- Dolores Umbridge, the sickeningly sweet, abusive villain in Harry Potter, described repeatedly as “large toad”
- Miss Trunchbull in Matilda, the wickedly abusive headmistress described negatively as a “formidable female” who is a “gigantic holy terror”
- Ursula in Disney’s The Little Mermaid (this was the most frequently cited example) This example comes not from a book, but from a movie, which may only mean that more children have been exposed to it)
While this informal poll is hardly a robust scientific investigation of body shaming in stories meant for children, it’s still worth noting that these are examples from wildly popular children’s works, which have likely been consumed by millions of children. In America, these are no obscure cultural artifacts (of course, other countries and cultures may be different). Those of you who are interested in scientific investigations of body shaming in children’s stories should stay tuned for the results of with an interdisciplinary team of scientists at UNC Chapel Hill.
Are there counter examples, where characters are fat and heroic? Or skinny and evil? Sure, but are they sufficient to undo the harmful examples listed here? It seems unlikely. In James and the Giant Peach, James has another aunt, Aunt Spiker, whose appearance Dahl describes as “lean and tall and bony” with “long wet narrow lips,” suggesting that the author is not trying to communicate that evil only comes in large bodies. However, the language used to describe Aunt Sponge was more extreme. In either case, using descriptions of physical characteristics rather than behavioral descriptions to vilify a character is still potentially damaging and, in the cases of the best writing, it is unnecessary.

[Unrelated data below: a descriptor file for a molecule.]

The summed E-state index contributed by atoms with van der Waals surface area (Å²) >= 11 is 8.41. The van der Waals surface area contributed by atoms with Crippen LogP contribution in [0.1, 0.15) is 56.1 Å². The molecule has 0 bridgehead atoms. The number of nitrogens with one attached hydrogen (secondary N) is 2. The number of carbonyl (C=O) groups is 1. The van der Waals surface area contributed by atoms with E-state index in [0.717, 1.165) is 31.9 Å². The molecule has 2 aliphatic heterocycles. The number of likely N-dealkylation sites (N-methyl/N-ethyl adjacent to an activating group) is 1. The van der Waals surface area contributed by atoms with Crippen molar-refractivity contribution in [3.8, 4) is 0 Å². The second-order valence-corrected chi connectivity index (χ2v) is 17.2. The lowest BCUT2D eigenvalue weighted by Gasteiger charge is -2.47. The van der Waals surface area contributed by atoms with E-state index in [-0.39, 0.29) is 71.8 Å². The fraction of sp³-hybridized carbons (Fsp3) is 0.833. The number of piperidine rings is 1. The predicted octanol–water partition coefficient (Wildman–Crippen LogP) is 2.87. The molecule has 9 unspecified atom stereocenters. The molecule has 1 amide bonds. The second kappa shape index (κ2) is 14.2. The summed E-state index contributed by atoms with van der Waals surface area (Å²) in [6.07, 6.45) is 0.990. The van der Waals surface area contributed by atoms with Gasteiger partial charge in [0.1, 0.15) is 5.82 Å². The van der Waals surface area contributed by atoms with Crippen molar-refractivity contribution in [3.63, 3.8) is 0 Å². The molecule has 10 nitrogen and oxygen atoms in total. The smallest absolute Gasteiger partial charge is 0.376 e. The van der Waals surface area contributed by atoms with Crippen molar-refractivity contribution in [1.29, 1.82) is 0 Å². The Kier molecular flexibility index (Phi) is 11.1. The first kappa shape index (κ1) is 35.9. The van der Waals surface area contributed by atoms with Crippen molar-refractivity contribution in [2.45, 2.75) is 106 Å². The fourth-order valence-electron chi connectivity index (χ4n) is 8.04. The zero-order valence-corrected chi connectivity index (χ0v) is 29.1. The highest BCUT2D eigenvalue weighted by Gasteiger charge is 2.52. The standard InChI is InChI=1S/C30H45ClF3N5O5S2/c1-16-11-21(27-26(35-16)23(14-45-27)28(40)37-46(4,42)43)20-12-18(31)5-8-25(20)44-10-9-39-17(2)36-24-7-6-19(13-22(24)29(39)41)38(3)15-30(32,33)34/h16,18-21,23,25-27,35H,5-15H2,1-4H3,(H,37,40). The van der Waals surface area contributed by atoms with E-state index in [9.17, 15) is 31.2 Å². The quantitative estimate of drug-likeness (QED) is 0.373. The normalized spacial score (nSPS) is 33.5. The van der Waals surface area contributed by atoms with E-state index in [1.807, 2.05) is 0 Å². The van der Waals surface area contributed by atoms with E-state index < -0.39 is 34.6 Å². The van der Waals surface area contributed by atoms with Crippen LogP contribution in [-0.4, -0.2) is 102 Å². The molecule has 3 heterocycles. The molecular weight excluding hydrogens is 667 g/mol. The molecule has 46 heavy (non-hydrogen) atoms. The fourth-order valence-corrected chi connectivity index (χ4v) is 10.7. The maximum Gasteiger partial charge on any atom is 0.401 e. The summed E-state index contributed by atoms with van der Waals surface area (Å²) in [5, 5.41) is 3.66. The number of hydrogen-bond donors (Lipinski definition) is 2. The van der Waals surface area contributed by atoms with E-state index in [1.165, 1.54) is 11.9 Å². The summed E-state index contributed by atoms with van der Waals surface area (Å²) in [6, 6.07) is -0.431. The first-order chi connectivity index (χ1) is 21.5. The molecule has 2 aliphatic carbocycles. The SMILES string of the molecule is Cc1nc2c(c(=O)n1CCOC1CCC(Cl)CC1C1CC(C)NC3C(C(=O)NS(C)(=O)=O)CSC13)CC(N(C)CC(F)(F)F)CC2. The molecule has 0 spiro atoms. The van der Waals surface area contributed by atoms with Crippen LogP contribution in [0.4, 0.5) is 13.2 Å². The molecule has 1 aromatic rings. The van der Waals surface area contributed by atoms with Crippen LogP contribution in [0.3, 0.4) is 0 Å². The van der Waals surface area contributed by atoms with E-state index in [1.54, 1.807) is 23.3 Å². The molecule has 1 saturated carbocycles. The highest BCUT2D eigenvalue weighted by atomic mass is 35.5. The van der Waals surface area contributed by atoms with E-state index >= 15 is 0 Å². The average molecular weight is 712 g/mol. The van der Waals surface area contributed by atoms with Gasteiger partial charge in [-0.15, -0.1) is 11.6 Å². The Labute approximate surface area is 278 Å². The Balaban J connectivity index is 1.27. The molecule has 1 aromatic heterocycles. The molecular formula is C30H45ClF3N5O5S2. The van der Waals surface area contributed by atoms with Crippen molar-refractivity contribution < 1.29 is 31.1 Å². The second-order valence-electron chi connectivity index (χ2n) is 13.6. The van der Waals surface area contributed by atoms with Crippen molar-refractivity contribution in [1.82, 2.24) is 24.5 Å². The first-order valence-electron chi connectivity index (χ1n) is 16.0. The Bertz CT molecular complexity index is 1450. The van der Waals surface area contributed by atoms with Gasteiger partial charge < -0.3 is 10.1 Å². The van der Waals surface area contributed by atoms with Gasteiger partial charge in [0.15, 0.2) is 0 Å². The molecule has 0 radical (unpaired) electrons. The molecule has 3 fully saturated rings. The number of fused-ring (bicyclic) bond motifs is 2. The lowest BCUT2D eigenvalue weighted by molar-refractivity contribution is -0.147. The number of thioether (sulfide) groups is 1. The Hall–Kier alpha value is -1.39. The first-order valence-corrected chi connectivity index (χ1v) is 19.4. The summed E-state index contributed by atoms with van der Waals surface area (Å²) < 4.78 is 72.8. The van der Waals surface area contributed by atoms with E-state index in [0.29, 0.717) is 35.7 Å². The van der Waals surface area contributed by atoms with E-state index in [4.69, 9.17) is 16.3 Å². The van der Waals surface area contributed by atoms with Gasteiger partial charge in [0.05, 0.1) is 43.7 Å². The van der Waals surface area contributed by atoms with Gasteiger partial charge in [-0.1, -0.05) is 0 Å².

Children are impressionable. Their understanding of the world starts out as simple and un-nuanced. As such, their stories tend to have very clear heroes and villains. Perhaps our efforts to create a culture in which every body size is valued, in which heroes come in all types of bodies, and in which our behavior (not our body size) determines our morality, require a different story list than the one sampled here. There are some great children’s stories that promote body positivity, or that showcase the very real reality that heroes come in all shapes and sizes. We’ll sample these in a subsequent post here, so stay tuned! In the meantime, if you have suggestions for children’s stories (books, movies, etc.) that you think promote body positivity, comment on this post with your suggestions and we may include them.
Together, let’s curate a better story list for our children. They deserve it.
1 Shonkoff, J. P. & Phillips, D. A. From neurons to neighborhoods: The science of early childhood development. (National Academies Press, 2000).
2 Nikolajeva, M. “Did you Feel as if you Hated People?”: Emotional Literacy Through Fiction. New Review of Children’s Literature and Librarianship 19, 95-107 (2013).
3 Cramer, P. & Steinwert, T. Thin is good, fat is bad: How early does it begin? Journal of applied developmental psychology 19, 429-451 (1998).
4 Harriger, J. A., Calogero, R. M., Witherington, D. C. & Smith, J. E. Body size stereotyping and internalization of the thin ideal in preschool girls. Sex Roles 63, 609-620 (2010).
5 Musher-Eizenman, D. R., Holub, S. C., Miller, A. B., Goldstein, S. E. & Edwards-Leeper, L. Body size stigmatization in preschool children: The role of control attributions. Journal of Pediatric Psychology 29, 613-620 (2004).
6 Cash, T. F. & Deagle, E. A. The nature and extent of body‐image disturbances in anorexia nervosa and bulimia nervosa: A meta‐analysis. International Journal of Eating Disorders 22, 107-126 (1997).
7 Keski-Rahkonen, A. et al. Body dissatisfaction and drive for thinness in young adult twins. Int J Eat Disord 37, 188-199 (2005).